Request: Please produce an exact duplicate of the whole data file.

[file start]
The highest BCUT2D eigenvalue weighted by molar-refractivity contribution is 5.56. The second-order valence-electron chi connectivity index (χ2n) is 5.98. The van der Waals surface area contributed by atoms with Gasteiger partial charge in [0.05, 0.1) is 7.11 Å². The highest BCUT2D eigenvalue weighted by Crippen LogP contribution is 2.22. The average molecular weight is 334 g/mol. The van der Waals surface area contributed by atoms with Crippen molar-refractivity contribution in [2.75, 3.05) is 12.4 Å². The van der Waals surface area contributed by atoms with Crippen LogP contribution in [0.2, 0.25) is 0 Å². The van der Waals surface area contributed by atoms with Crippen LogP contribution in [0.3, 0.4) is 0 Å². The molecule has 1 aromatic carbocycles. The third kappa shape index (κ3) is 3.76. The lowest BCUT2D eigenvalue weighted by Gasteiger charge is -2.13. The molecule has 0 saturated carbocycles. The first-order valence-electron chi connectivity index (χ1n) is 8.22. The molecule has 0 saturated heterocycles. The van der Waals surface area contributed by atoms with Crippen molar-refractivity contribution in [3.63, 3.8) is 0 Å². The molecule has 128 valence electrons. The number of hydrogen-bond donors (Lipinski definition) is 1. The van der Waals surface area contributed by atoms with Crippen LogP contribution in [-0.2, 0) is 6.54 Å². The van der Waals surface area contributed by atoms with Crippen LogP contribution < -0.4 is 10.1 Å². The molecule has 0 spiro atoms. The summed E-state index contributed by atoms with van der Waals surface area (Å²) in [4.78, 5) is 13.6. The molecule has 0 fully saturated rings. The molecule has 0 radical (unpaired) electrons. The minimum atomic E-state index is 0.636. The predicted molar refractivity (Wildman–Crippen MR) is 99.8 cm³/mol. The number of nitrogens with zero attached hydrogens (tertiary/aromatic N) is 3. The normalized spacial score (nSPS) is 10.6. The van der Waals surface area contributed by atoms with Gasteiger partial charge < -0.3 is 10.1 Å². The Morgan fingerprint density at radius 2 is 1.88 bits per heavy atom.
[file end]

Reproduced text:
The highest BCUT2D eigenvalue weighted by molar-refractivity contribution is 5.56. The second-order valence-electron chi connectivity index (χ2n) is 5.98. The van der Waals surface area contributed by atoms with Gasteiger partial charge in [0.05, 0.1) is 7.11 Å². The highest BCUT2D eigenvalue weighted by Crippen LogP contribution is 2.22. The average molecular weight is 334 g/mol. The van der Waals surface area contributed by atoms with Crippen molar-refractivity contribution in [2.75, 3.05) is 12.4 Å². The van der Waals surface area contributed by atoms with Crippen LogP contribution in [0.2, 0.25) is 0 Å². The van der Waals surface area contributed by atoms with Crippen LogP contribution in [0.3, 0.4) is 0 Å². The molecule has 1 aromatic carbocycles. The third kappa shape index (κ3) is 3.76. The lowest BCUT2D eigenvalue weighted by Gasteiger charge is -2.13. The molecule has 0 saturated carbocycles. The first-order valence-electron chi connectivity index (χ1n) is 8.22. The molecule has 0 saturated heterocycles. The van der Waals surface area contributed by atoms with Crippen molar-refractivity contribution in [3.63, 3.8) is 0 Å². The molecule has 128 valence electrons. The number of hydrogen-bond donors (Lipinski definition) is 1. The van der Waals surface area contributed by atoms with Crippen LogP contribution in [-0.2, 0) is 6.54 Å². The van der Waals surface area contributed by atoms with Crippen LogP contribution < -0.4 is 10.1 Å². The molecule has 0 spiro atoms. The summed E-state index contributed by atoms with van der Waals surface area (Å²) in [4.78, 5) is 13.6. The molecule has 0 fully saturated rings. The molecule has 0 radical (unpaired) electrons. The minimum atomic E-state index is 0.636. The predicted molar refractivity (Wildman–Crippen MR) is 99.8 cm³/mol. The number of nitrogens with zero attached hydrogens (tertiary/aromatic N) is 3. The normalized spacial score (nSPS) is 10.6. The van der Waals surface area contributed by atoms with Gasteiger partial charge < -0.3 is 10.1 Å². The Morgan fingerprint density at radius 2 is 1.88 bits per heavy atom.